What am I on about?
It seems to me that more and more I've become aware of a disconnect between pricing and practicality. For example, people would balk at the cost of my hand embroidered pillows that I had in my shop. $100.00. The hundred dollar pillows in question take anywhere from thirty to fifty hours to make. Do the math on the hourly wage. That's not including materials. It's not pretty. Which is why they are no longer in my shop.
But, if I had done those pieces as stand alones framed in their hoops, $100.00 would be reasonable even ridiculously inexpensive. I can (and have) sold woodblock prints of the same designs for several hundred dollars.
Why? People say, Hey! I'm not paying a hundred bucks on a pillow. Something I'll use every day. However, these same people will pay six hundred dollars on shoes they wear three times a year, or fourteen hundred on a painting that hangs in their hallway.
Why are we willing to pay obscene amounts of money on art, but the second the art becomes useable, it's somehow devalued?
I've seen this play out over my entire adult career. My first job ever was as a custom bookbinder. Everything was done by hand. Later I worked under a woman who was trained in Library of Congress archival standards of bookbinding. I learned how to make rabbit hide glue, use ox gall, scything knives. I could name types of paper by touch alone. And then people would come in and want to order a custom scrap book, or a photo album, or a guest book but become indignant that the piece would cost more than a hundred dollars.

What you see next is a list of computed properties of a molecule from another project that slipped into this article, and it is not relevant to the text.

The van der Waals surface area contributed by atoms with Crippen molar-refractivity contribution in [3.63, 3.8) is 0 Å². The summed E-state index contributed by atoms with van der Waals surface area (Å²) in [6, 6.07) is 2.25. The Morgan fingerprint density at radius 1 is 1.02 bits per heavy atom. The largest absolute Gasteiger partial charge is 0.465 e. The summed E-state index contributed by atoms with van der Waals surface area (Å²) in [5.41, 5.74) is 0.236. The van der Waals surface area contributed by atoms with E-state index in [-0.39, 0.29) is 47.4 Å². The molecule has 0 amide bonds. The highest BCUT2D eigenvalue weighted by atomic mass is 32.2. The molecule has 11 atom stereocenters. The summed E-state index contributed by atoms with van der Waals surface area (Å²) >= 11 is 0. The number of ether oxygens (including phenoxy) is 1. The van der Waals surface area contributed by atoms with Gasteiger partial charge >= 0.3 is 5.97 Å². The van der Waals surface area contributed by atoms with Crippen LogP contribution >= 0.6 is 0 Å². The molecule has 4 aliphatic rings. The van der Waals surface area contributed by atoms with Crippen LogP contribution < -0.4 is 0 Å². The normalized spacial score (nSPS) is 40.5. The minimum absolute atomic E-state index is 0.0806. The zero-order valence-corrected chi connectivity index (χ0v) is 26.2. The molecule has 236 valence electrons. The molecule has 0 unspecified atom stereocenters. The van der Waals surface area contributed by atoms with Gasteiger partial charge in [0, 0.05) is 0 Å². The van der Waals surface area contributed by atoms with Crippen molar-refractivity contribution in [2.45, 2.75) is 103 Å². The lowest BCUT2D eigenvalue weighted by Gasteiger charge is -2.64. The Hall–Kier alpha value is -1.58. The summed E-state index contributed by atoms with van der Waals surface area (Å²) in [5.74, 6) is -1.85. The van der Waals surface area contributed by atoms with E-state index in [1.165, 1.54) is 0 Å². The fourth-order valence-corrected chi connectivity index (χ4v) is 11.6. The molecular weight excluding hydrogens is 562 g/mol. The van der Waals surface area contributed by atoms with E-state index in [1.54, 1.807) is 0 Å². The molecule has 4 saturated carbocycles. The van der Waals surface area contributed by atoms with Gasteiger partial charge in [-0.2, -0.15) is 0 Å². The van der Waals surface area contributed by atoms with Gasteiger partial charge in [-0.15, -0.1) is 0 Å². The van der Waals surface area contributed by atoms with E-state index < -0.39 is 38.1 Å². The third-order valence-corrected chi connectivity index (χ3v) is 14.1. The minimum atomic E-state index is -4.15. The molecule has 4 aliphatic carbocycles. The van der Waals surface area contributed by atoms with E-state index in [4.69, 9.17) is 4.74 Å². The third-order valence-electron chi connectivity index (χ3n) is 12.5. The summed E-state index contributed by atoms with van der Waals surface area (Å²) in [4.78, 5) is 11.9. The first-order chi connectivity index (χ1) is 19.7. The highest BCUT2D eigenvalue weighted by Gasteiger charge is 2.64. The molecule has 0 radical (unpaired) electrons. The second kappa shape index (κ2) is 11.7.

A few weeks ago, I received an email on Etsy. It read something like this. "I love your embroideries and I wanted to see if you would make an embroidered panel quilt, queen size. I'd be willing to go up to $130.00"
I get it, I really do. I shop at Target, and I understand that very few people have ever made anything by hand, or know people that do. They can hardly be blamed for their ignorance. But guess what? That quilt your Granny made you? She did it because she loves you. And I bet she wouldn't dream of selling one for no hundred sad dollars. And I'm not your grandma.
I also understand that I have a luddite way of doing things. I use hand cards, not mills. I use a drop spindle, not a wheel, and I use needles, not a Viking Emerald. That that takes a tremendous amount of time. But no less time than oils and underpainting.
So I want to hear from you. Knitters, I know that sweater took like, 1000 yards of yarn and your hands ached when you were finished. Potters? Come on. You built that Raku kiln in your back yard and kept a steady eye on it the whole time. Hand quilters? You guys are saints. I want to know what your experience is with buyers and pricing. Is this disconnect something you've noticed too?